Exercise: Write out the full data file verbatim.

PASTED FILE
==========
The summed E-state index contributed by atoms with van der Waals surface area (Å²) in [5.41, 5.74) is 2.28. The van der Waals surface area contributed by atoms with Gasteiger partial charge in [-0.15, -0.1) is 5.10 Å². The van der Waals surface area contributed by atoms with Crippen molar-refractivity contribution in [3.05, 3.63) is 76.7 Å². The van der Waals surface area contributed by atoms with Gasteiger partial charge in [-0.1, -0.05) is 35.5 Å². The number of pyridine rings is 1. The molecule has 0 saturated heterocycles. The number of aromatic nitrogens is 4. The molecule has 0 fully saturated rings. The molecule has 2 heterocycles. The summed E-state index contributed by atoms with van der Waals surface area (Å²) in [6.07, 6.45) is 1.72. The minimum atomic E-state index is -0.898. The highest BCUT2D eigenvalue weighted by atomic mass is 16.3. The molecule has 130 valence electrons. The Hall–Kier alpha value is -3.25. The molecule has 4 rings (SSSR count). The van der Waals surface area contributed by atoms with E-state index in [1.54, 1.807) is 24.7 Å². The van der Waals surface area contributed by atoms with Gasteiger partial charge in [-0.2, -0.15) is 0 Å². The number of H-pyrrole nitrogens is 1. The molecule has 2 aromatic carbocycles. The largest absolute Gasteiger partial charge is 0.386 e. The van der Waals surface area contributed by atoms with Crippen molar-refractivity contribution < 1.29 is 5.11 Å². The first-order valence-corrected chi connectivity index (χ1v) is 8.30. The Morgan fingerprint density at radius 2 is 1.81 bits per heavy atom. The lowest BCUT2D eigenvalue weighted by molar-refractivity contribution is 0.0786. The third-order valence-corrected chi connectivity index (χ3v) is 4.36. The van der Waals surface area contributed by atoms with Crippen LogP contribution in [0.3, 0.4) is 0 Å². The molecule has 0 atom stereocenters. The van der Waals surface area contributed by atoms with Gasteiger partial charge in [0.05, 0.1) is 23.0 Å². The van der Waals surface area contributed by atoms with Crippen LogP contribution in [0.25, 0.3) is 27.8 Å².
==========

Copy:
The summed E-state index contributed by atoms with van der Waals surface area (Å²) in [5.41, 5.74) is 2.28. The van der Waals surface area contributed by atoms with Gasteiger partial charge in [-0.15, -0.1) is 5.10 Å². The van der Waals surface area contributed by atoms with Crippen molar-refractivity contribution in [3.05, 3.63) is 76.7 Å². The van der Waals surface area contributed by atoms with Gasteiger partial charge in [-0.1, -0.05) is 35.5 Å². The number of pyridine rings is 1. The molecule has 0 saturated heterocycles. The number of aromatic nitrogens is 4. The molecule has 0 fully saturated rings. The molecule has 2 heterocycles. The summed E-state index contributed by atoms with van der Waals surface area (Å²) in [6.07, 6.45) is 1.72. The minimum atomic E-state index is -0.898. The highest BCUT2D eigenvalue weighted by atomic mass is 16.3. The molecule has 130 valence electrons. The Hall–Kier alpha value is -3.25. The molecule has 4 rings (SSSR count). The van der Waals surface area contributed by atoms with E-state index in [1.54, 1.807) is 24.7 Å². The van der Waals surface area contributed by atoms with Gasteiger partial charge in [-0.2, -0.15) is 0 Å². The number of H-pyrrole nitrogens is 1. The molecule has 2 aromatic carbocycles. The largest absolute Gasteiger partial charge is 0.386 e. The van der Waals surface area contributed by atoms with Crippen molar-refractivity contribution < 1.29 is 5.11 Å². The first-order valence-corrected chi connectivity index (χ1v) is 8.30. The Morgan fingerprint density at radius 2 is 1.81 bits per heavy atom. The lowest BCUT2D eigenvalue weighted by molar-refractivity contribution is 0.0786. The third-order valence-corrected chi connectivity index (χ3v) is 4.36. The van der Waals surface area contributed by atoms with Crippen LogP contribution in [0.3, 0.4) is 0 Å². The molecule has 0 atom stereocenters. The van der Waals surface area contributed by atoms with Gasteiger partial charge in [0.05, 0.1) is 23.0 Å². The van der Waals surface area contributed by atoms with Crippen LogP contribution in [0.25, 0.3) is 27.8 Å².